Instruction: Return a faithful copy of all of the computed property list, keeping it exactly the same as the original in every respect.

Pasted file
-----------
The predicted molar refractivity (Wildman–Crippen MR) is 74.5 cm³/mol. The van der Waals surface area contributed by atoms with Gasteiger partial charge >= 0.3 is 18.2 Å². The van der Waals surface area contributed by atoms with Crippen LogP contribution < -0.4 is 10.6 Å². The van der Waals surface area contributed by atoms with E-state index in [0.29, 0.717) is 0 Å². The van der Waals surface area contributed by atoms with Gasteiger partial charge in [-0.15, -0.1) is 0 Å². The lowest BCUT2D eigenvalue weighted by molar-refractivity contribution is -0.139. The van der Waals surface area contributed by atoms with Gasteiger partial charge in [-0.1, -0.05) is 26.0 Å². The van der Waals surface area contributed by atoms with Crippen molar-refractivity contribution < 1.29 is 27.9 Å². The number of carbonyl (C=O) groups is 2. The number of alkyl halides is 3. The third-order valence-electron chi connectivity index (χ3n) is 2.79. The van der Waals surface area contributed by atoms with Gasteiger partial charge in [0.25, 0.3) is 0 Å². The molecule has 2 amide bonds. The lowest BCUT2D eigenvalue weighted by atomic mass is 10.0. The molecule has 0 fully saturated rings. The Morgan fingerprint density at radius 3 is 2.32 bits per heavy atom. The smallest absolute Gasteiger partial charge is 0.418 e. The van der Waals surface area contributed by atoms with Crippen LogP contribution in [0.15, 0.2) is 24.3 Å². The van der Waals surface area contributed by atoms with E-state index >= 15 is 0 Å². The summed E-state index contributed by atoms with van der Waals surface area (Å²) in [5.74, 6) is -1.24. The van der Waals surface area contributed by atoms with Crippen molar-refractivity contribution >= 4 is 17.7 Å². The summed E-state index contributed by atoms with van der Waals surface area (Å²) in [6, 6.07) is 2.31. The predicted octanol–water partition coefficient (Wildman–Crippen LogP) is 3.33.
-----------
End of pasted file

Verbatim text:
The predicted molar refractivity (Wildman–Crippen MR) is 74.5 cm³/mol. The van der Waals surface area contributed by atoms with Gasteiger partial charge >= 0.3 is 18.2 Å². The van der Waals surface area contributed by atoms with Crippen LogP contribution < -0.4 is 10.6 Å². The van der Waals surface area contributed by atoms with E-state index in [0.29, 0.717) is 0 Å². The van der Waals surface area contributed by atoms with Gasteiger partial charge in [-0.15, -0.1) is 0 Å². The lowest BCUT2D eigenvalue weighted by molar-refractivity contribution is -0.139. The van der Waals surface area contributed by atoms with Gasteiger partial charge in [-0.1, -0.05) is 26.0 Å². The van der Waals surface area contributed by atoms with Crippen molar-refractivity contribution < 1.29 is 27.9 Å². The number of carbonyl (C=O) groups is 2. The number of alkyl halides is 3. The third-order valence-electron chi connectivity index (χ3n) is 2.79. The van der Waals surface area contributed by atoms with Gasteiger partial charge in [0.25, 0.3) is 0 Å². The molecule has 2 amide bonds. The lowest BCUT2D eigenvalue weighted by atomic mass is 10.0. The molecule has 0 fully saturated rings. The Morgan fingerprint density at radius 3 is 2.32 bits per heavy atom. The smallest absolute Gasteiger partial charge is 0.418 e. The van der Waals surface area contributed by atoms with Crippen LogP contribution in [0.15, 0.2) is 24.3 Å². The van der Waals surface area contributed by atoms with E-state index >= 15 is 0 Å². The summed E-state index contributed by atoms with van der Waals surface area (Å²) in [5.74, 6) is -1.24. The van der Waals surface area contributed by atoms with Crippen molar-refractivity contribution >= 4 is 17.7 Å². The summed E-state index contributed by atoms with van der Waals surface area (Å²) in [6, 6.07) is 2.31. The predicted octanol–water partition coefficient (Wildman–Crippen LogP) is 3.33.